January 20, 1998 |
The last time Pope John Paul II secretly named someone to the College of Cardinals was in 1979, when he chose Chinese Bishop Ignatius Kung, imprisoned by the Chinese authorities for more than 30 years because he refused to break ties with Rome. When the appointment was finally revealed 12 years later--after former Shanghai Bishop Kung was safely in the United States--the enraged Chinese reacted by arresting Kung's successor as Shanghai bishop, Fan Zhongliang.
December 25, 1989 |
Thousands of Chinese packed churches Christmas Eve to pray and sing joyful hymns once banned by the Communist nation, and church officials said their congregations have grown since last June's crackdown on the pro-democracy movement. Large crowds of worshipers and the merely curious jammed into Beijing's churches for evening Protestant services and midnight Mass at Catholic churches. Some services were so crowded that many worshipers were forced to wait outside in frigid weather.
September 18, 1989 |
John Paul II, who has traveled farther and tried harder to broaden the Roman Catholic Church's international contacts than any Pope before him, is "one for two" in his patient attempts to win a thaw in Vatican relations with the Communist giants. President Mikhail S. Gorbachev's new-look Soviets and their allies in East Europe seem willing to meet the Pope halfway. Paramount leader Deng Xiaoping's Chinese are not at all interested.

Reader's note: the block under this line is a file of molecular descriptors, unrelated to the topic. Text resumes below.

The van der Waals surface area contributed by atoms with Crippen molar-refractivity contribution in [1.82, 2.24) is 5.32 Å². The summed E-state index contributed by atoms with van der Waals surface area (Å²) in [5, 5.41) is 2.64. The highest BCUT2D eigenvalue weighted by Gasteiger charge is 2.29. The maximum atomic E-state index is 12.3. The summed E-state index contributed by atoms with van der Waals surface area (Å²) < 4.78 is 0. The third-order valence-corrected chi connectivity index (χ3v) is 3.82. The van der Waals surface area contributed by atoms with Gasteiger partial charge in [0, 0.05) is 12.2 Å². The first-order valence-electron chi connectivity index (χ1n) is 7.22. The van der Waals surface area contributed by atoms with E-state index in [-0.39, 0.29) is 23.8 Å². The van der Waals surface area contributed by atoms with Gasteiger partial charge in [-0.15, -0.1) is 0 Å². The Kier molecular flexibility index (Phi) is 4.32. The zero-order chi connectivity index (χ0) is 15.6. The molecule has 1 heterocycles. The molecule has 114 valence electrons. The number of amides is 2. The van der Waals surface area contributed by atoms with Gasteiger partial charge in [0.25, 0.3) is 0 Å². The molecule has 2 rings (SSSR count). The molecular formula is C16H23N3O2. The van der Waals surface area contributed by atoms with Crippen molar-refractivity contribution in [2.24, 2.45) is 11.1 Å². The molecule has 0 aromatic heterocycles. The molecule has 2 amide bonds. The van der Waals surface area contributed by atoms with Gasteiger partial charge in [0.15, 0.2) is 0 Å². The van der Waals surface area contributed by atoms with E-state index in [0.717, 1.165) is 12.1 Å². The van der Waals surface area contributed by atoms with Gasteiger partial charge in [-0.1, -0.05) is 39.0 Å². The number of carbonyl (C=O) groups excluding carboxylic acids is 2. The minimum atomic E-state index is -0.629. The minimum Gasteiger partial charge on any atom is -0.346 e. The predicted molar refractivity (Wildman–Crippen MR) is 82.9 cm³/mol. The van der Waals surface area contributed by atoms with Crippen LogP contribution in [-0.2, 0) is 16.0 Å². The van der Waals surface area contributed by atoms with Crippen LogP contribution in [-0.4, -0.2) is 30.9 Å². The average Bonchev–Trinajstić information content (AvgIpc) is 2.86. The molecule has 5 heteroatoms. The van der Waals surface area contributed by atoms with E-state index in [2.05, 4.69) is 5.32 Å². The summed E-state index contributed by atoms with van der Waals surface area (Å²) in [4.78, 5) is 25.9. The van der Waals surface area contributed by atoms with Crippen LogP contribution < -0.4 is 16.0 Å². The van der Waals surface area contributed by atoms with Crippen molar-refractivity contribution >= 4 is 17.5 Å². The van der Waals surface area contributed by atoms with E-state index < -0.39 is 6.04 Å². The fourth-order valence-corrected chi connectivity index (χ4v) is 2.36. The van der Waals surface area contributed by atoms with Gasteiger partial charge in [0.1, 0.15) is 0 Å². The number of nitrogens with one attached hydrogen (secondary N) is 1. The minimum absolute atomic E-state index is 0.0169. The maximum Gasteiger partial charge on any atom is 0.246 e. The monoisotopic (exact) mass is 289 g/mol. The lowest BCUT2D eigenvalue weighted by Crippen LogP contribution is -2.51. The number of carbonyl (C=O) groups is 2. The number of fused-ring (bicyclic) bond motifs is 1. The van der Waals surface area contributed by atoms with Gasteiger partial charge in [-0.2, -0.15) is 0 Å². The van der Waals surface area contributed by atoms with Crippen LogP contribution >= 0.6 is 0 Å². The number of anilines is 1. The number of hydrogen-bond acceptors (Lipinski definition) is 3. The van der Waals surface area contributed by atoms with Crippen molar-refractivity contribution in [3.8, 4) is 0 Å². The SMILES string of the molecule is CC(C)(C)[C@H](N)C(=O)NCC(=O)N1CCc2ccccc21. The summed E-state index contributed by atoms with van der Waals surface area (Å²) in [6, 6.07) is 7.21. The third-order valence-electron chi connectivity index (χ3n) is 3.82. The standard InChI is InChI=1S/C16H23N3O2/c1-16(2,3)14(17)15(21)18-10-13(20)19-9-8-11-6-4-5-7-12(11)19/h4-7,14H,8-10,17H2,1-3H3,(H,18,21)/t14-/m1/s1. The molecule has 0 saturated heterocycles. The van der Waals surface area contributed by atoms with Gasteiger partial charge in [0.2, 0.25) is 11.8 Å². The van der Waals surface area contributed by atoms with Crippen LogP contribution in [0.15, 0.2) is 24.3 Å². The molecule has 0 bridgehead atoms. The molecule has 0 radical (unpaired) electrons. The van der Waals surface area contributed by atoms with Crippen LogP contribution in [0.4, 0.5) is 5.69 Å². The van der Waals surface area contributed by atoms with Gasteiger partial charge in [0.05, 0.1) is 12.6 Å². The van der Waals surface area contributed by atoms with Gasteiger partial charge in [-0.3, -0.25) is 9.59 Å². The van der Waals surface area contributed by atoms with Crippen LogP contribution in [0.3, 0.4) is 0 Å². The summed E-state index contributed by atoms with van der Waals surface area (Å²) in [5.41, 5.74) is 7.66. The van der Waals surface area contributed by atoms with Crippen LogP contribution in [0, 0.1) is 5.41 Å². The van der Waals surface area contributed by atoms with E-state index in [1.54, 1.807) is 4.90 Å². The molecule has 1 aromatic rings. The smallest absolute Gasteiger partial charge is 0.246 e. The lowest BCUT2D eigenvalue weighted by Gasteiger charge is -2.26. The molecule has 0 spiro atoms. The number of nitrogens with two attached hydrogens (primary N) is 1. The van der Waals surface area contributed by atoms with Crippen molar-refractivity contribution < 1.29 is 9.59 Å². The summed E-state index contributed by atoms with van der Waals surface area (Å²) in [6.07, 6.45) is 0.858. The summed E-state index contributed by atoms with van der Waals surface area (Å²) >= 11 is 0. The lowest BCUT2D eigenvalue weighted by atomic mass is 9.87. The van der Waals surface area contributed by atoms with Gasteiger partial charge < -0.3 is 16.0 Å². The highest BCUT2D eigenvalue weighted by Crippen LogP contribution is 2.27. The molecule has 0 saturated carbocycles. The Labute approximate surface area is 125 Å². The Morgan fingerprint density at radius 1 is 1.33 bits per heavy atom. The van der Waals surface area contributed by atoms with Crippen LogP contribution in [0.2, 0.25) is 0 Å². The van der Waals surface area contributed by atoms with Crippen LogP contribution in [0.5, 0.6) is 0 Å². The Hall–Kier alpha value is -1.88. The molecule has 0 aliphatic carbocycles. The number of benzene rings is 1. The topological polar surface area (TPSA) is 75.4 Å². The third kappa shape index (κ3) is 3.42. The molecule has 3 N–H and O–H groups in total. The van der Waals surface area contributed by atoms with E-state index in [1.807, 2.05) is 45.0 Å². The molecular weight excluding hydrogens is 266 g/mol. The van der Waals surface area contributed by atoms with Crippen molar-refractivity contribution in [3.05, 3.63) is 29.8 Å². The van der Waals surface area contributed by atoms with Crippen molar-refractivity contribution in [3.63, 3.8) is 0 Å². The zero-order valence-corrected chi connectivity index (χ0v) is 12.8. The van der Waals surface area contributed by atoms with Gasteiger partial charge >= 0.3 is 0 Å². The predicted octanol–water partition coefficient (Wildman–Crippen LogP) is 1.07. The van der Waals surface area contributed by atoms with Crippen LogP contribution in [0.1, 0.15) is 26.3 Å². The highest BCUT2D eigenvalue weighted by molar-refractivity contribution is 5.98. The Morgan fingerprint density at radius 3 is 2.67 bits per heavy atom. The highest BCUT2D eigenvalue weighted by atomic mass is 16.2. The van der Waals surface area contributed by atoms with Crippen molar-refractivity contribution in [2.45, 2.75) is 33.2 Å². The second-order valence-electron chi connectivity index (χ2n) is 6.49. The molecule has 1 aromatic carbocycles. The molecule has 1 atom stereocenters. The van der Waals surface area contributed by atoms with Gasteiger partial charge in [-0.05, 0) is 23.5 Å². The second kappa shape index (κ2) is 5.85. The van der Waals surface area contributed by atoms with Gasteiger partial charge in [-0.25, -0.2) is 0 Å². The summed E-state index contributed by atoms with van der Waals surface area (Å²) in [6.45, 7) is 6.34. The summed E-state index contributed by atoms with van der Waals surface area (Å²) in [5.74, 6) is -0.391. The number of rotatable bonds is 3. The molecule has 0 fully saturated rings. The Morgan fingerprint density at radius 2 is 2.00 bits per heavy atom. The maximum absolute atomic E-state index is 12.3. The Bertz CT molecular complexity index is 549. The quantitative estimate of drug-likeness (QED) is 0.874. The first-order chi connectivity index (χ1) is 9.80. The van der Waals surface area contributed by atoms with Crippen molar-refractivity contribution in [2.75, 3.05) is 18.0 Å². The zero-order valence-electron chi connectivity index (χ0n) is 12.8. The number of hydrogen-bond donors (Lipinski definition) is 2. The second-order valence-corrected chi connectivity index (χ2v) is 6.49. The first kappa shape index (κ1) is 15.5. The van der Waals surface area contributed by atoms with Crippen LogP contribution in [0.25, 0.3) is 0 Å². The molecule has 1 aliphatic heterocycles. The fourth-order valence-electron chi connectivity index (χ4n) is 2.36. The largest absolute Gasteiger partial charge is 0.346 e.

CALIFORNIA | LOCAL
August 6, 1988 |
The bishop of Shanghai arrives promptly at 6:45 every morning to say Mass in Chinese at a private Stamford chapel. He is accompanied by the assistant charged with teaching him the modern ways of the Roman Catholic Church. Observers of his daily ritual say that Bishop Ignatius Kung is a quick student considering his heart condition, 30 years of imprisonment in a Shanghai jail and the fact that until recently he said Mass only in Latin.
May 30, 1988 |
Pope John Paul II on Sunday named 25 new cardinals from 18 countries, including prelates from Lithuania and Hong Kong in a move to bolster the Roman Catholic Church in the Soviet Union and in China, after it assumes control of Hong Kong in 1997. Two Americans, Archbishops James A. Hickey of Washington, D.C., and Edmund C. Szoka of Detroit, were on the list.
April 18, 1988 |
Evangelist Billy Graham was at the pulpit of the Chongwenmen Church on Sunday morning, delivering his first sermon in China, when a sudden worry struck him. Perhaps some members of the mostly Chinese congregation in this dry and dusty city might be unfamiliar with frogs, the subject of the anecdote he was about to deliver. "I hope you have frogs here," he said, a bit of concern and uncertainty creeping into his normally confident voice.